February 27, 1909


Mr. Middlebrook Is to Serve Until
the Time When He Can Be Ap-
pointed to Board of Elec-
tion Commissioners.

R. B. Middlebrook and Thomas R. Marks were yesterday appointed by Governor Herbert S. Hadley members of the police board. In making the announcement, the governor gave out the following statement:

"I have offered the positions of police commissioners of Kansas City to R. B. Middlebrook and Thomas R. Marks and they have somewhat reluctantly consented to serve. Neither was an applicant for the position. I have given almost as much time to the selection of police commissioners in Kansas City as to all of my other appointments.

"The question has not been the selecting of two commissioners, but the selection of a commissioner that would meet the requirements of the situation. In my effort to secure such a commissioner I have offered the appointments to R. C. Meservey, D. J. Haff, Henry M. Beardsley, Eugene H. Blake, Clyde Taylor, Thomas H. Reynolds and John H. Thatcher. None of these gentlemen felt that they ought or could accept the position.

"I feel that in Mr. Middlebrook and Mr. Marks, I have finally secured two men who are familiar with the conditions existing in the police department in Kansas City, and know how a good police department ought to be conducted. I feel confident that they will meet my expectations and the requirements of the situation."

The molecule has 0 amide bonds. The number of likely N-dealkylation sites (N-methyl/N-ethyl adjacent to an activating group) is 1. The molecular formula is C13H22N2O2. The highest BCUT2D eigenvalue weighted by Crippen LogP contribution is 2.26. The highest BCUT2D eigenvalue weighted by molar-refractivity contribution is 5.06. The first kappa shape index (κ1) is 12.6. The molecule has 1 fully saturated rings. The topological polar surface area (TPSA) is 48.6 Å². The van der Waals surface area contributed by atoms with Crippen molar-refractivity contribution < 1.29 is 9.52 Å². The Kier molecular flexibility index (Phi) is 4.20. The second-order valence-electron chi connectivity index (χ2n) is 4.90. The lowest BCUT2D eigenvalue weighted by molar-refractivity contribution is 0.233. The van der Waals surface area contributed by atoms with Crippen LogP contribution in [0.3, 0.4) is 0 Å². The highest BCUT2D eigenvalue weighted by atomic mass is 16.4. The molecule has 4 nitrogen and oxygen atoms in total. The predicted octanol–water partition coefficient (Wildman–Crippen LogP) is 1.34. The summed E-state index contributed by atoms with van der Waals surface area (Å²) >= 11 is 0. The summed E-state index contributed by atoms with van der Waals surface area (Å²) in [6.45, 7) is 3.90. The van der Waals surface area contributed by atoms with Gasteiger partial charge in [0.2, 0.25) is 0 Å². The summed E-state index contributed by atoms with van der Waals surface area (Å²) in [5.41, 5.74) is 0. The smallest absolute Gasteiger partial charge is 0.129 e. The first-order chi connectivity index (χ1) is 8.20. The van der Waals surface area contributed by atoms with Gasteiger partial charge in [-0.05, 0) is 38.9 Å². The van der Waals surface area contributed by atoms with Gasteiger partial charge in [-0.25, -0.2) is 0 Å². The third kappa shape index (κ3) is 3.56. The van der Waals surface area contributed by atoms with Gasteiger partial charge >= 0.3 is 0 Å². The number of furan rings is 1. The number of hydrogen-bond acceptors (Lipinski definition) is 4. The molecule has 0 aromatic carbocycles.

Mr. Middlebrook is to serve as police commissioner only until there is a vacancy on the board of election commissioners, when he will be appointed to fill it.

Both of Governor Hadley's appointees to the Kansas City board of police commissioners were of the opinion yesterday that the announcement of any particular brand of reform would be presumptuous as well as premature. Neither was inclined to go into generalities concerning the duties of the members of the board, but even with the short notice on which their appointments were made, each had a number of ideas that promise much in the way of curbing criminal activities.